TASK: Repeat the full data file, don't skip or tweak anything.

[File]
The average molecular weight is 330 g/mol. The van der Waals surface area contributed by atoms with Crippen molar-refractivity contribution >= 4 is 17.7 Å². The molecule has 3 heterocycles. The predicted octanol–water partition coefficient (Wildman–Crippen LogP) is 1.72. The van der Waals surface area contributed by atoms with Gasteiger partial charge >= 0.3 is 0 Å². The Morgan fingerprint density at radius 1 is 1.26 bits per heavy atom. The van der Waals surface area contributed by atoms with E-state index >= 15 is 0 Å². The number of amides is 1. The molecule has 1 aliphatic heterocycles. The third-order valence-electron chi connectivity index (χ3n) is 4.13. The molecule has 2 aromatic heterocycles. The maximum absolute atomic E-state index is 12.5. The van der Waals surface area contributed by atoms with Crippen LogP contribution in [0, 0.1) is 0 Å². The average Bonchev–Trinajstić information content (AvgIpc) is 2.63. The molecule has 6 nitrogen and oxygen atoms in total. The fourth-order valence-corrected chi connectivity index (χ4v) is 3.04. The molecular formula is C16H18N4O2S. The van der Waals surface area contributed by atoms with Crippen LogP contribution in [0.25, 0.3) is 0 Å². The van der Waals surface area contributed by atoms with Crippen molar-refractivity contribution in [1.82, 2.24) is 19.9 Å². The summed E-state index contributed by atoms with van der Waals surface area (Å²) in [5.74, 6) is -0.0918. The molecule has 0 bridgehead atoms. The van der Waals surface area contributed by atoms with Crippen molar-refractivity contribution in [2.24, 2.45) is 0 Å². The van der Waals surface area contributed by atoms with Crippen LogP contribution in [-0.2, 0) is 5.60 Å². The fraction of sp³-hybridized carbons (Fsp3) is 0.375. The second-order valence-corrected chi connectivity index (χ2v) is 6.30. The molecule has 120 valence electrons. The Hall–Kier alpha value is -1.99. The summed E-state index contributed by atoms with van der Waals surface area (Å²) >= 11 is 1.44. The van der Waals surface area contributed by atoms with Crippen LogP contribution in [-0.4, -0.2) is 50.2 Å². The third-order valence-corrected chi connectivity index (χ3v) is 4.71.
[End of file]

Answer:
The average molecular weight is 330 g/mol. The van der Waals surface area contributed by atoms with Crippen molar-refractivity contribution >= 4 is 17.7 Å². The molecule has 3 heterocycles. The predicted octanol–water partition coefficient (Wildman–Crippen LogP) is 1.72. The van der Waals surface area contributed by atoms with Gasteiger partial charge >= 0.3 is 0 Å². The Morgan fingerprint density at radius 1 is 1.26 bits per heavy atom. The van der Waals surface area contributed by atoms with E-state index >= 15 is 0 Å². The number of amides is 1. The molecule has 1 aliphatic heterocycles. The third-order valence-electron chi connectivity index (χ3n) is 4.13. The molecule has 2 aromatic heterocycles. The maximum absolute atomic E-state index is 12.5. The van der Waals surface area contributed by atoms with Crippen LogP contribution in [0, 0.1) is 0 Å². The average Bonchev–Trinajstić information content (AvgIpc) is 2.63. The molecule has 6 nitrogen and oxygen atoms in total. The fourth-order valence-corrected chi connectivity index (χ4v) is 3.04. The molecular formula is C16H18N4O2S. The van der Waals surface area contributed by atoms with Crippen LogP contribution in [0.25, 0.3) is 0 Å². The van der Waals surface area contributed by atoms with Crippen molar-refractivity contribution in [1.82, 2.24) is 19.9 Å². The summed E-state index contributed by atoms with van der Waals surface area (Å²) in [5.74, 6) is -0.0918. The molecule has 0 bridgehead atoms. The van der Waals surface area contributed by atoms with Crippen molar-refractivity contribution in [2.24, 2.45) is 0 Å². The van der Waals surface area contributed by atoms with Crippen LogP contribution in [-0.2, 0) is 5.60 Å². The fraction of sp³-hybridized carbons (Fsp3) is 0.375. The second-order valence-corrected chi connectivity index (χ2v) is 6.30. The molecule has 120 valence electrons. The Hall–Kier alpha value is -1.99. The summed E-state index contributed by atoms with van der Waals surface area (Å²) >= 11 is 1.44. The van der Waals surface area contributed by atoms with Crippen LogP contribution in [-0.4, -0.2) is 50.2 Å². The third-order valence-corrected chi connectivity index (χ3v) is 4.71.